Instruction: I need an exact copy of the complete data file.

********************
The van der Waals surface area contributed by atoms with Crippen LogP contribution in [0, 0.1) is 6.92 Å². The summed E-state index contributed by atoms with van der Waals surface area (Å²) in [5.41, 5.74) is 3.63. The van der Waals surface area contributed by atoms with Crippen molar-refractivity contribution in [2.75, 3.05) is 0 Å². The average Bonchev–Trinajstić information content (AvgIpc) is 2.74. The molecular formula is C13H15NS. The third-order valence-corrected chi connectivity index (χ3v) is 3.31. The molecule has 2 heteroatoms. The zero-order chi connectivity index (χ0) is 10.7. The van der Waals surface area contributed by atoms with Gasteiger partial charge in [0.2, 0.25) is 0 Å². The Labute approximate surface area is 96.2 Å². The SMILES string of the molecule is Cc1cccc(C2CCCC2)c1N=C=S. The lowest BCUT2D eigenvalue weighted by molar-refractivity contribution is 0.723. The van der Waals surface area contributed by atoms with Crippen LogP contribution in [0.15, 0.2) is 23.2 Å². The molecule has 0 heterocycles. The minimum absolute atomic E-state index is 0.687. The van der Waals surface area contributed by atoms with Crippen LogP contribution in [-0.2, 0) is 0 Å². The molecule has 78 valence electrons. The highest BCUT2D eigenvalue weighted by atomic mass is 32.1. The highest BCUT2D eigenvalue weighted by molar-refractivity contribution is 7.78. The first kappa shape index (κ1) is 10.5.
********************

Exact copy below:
The van der Waals surface area contributed by atoms with Crippen LogP contribution in [0, 0.1) is 6.92 Å². The summed E-state index contributed by atoms with van der Waals surface area (Å²) in [5.41, 5.74) is 3.63. The van der Waals surface area contributed by atoms with Crippen molar-refractivity contribution in [2.75, 3.05) is 0 Å². The average Bonchev–Trinajstić information content (AvgIpc) is 2.74. The molecular formula is C13H15NS. The third-order valence-corrected chi connectivity index (χ3v) is 3.31. The molecule has 2 heteroatoms. The zero-order chi connectivity index (χ0) is 10.7. The van der Waals surface area contributed by atoms with Gasteiger partial charge in [0.2, 0.25) is 0 Å². The Labute approximate surface area is 96.2 Å². The SMILES string of the molecule is Cc1cccc(C2CCCC2)c1N=C=S. The lowest BCUT2D eigenvalue weighted by molar-refractivity contribution is 0.723. The van der Waals surface area contributed by atoms with Crippen LogP contribution in [0.15, 0.2) is 23.2 Å². The molecule has 0 heterocycles. The minimum absolute atomic E-state index is 0.687. The van der Waals surface area contributed by atoms with Crippen LogP contribution in [-0.2, 0) is 0 Å². The molecule has 78 valence electrons. The highest BCUT2D eigenvalue weighted by atomic mass is 32.1. The highest BCUT2D eigenvalue weighted by molar-refractivity contribution is 7.78. The first kappa shape index (κ1) is 10.5.